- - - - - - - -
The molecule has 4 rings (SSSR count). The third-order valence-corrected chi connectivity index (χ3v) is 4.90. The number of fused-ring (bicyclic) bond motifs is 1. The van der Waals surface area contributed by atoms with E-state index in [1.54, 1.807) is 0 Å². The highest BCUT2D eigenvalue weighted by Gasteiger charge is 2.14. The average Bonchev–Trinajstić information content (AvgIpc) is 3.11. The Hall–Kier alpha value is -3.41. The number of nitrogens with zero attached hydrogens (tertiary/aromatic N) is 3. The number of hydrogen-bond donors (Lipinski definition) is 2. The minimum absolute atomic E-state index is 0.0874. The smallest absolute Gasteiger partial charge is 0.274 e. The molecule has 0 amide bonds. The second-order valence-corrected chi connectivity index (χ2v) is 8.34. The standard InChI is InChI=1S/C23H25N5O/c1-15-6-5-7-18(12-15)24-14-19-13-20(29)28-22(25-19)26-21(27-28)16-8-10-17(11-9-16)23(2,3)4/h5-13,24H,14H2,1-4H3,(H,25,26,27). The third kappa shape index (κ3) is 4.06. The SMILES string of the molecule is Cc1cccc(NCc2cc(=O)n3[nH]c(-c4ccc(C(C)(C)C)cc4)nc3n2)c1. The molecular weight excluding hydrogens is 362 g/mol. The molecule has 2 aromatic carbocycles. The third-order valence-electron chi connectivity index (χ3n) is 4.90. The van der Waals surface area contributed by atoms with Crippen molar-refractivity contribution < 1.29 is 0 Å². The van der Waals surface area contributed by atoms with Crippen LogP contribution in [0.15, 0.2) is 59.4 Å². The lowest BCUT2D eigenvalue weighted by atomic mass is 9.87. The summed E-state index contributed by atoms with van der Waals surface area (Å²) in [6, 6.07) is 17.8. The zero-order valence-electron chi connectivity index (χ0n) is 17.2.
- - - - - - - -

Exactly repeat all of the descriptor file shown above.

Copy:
The molecule has 4 rings (SSSR count). The third-order valence-corrected chi connectivity index (χ3v) is 4.90. The number of fused-ring (bicyclic) bond motifs is 1. The van der Waals surface area contributed by atoms with E-state index in [1.54, 1.807) is 0 Å². The highest BCUT2D eigenvalue weighted by Gasteiger charge is 2.14. The average Bonchev–Trinajstić information content (AvgIpc) is 3.11. The Hall–Kier alpha value is -3.41. The number of nitrogens with zero attached hydrogens (tertiary/aromatic N) is 3. The number of hydrogen-bond donors (Lipinski definition) is 2. The minimum absolute atomic E-state index is 0.0874. The smallest absolute Gasteiger partial charge is 0.274 e. The molecule has 0 amide bonds. The second-order valence-corrected chi connectivity index (χ2v) is 8.34. The standard InChI is InChI=1S/C23H25N5O/c1-15-6-5-7-18(12-15)24-14-19-13-20(29)28-22(25-19)26-21(27-28)16-8-10-17(11-9-16)23(2,3)4/h5-13,24H,14H2,1-4H3,(H,25,26,27). The third kappa shape index (κ3) is 4.06. The SMILES string of the molecule is Cc1cccc(NCc2cc(=O)n3[nH]c(-c4ccc(C(C)(C)C)cc4)nc3n2)c1. The molecular weight excluding hydrogens is 362 g/mol. The molecule has 2 aromatic carbocycles. The third-order valence-electron chi connectivity index (χ3n) is 4.90. The van der Waals surface area contributed by atoms with Crippen molar-refractivity contribution < 1.29 is 0 Å². The van der Waals surface area contributed by atoms with Crippen LogP contribution in [0.15, 0.2) is 59.4 Å². The lowest BCUT2D eigenvalue weighted by atomic mass is 9.87. The summed E-state index contributed by atoms with van der Waals surface area (Å²) in [6, 6.07) is 17.8. The zero-order valence-electron chi connectivity index (χ0n) is 17.2.